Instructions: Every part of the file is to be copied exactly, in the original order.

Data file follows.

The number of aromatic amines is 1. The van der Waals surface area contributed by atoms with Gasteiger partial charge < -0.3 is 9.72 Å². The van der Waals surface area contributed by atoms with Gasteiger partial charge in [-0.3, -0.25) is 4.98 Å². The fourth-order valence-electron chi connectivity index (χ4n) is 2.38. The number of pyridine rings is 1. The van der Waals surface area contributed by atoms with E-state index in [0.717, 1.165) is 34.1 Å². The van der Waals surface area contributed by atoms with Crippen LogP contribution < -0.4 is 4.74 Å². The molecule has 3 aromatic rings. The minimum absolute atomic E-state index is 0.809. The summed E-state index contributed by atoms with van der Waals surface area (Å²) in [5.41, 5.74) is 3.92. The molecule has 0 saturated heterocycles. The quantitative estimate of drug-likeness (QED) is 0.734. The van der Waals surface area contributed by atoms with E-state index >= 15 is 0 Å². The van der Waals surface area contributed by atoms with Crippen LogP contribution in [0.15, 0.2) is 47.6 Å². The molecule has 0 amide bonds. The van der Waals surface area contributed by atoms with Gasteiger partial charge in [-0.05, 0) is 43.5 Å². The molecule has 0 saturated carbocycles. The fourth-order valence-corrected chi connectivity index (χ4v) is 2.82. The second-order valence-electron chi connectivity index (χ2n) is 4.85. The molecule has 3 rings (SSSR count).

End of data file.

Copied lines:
The number of aromatic amines is 1. The van der Waals surface area contributed by atoms with Gasteiger partial charge < -0.3 is 9.72 Å². The van der Waals surface area contributed by atoms with Gasteiger partial charge in [-0.3, -0.25) is 4.98 Å². The fourth-order valence-electron chi connectivity index (χ4n) is 2.38. The number of pyridine rings is 1. The van der Waals surface area contributed by atoms with E-state index in [0.717, 1.165) is 34.1 Å². The van der Waals surface area contributed by atoms with Crippen LogP contribution < -0.4 is 4.74 Å². The molecule has 3 aromatic rings. The minimum absolute atomic E-state index is 0.809. The summed E-state index contributed by atoms with van der Waals surface area (Å²) in [5.41, 5.74) is 3.92. The molecule has 0 saturated heterocycles. The quantitative estimate of drug-likeness (QED) is 0.734. The van der Waals surface area contributed by atoms with E-state index >= 15 is 0 Å². The van der Waals surface area contributed by atoms with Crippen LogP contribution in [0.15, 0.2) is 47.6 Å². The molecule has 0 amide bonds. The van der Waals surface area contributed by atoms with Gasteiger partial charge in [-0.05, 0) is 43.5 Å². The molecule has 0 saturated carbocycles. The fourth-order valence-corrected chi connectivity index (χ4v) is 2.82. The second-order valence-electron chi connectivity index (χ2n) is 4.85. The molecule has 3 rings (SSSR count).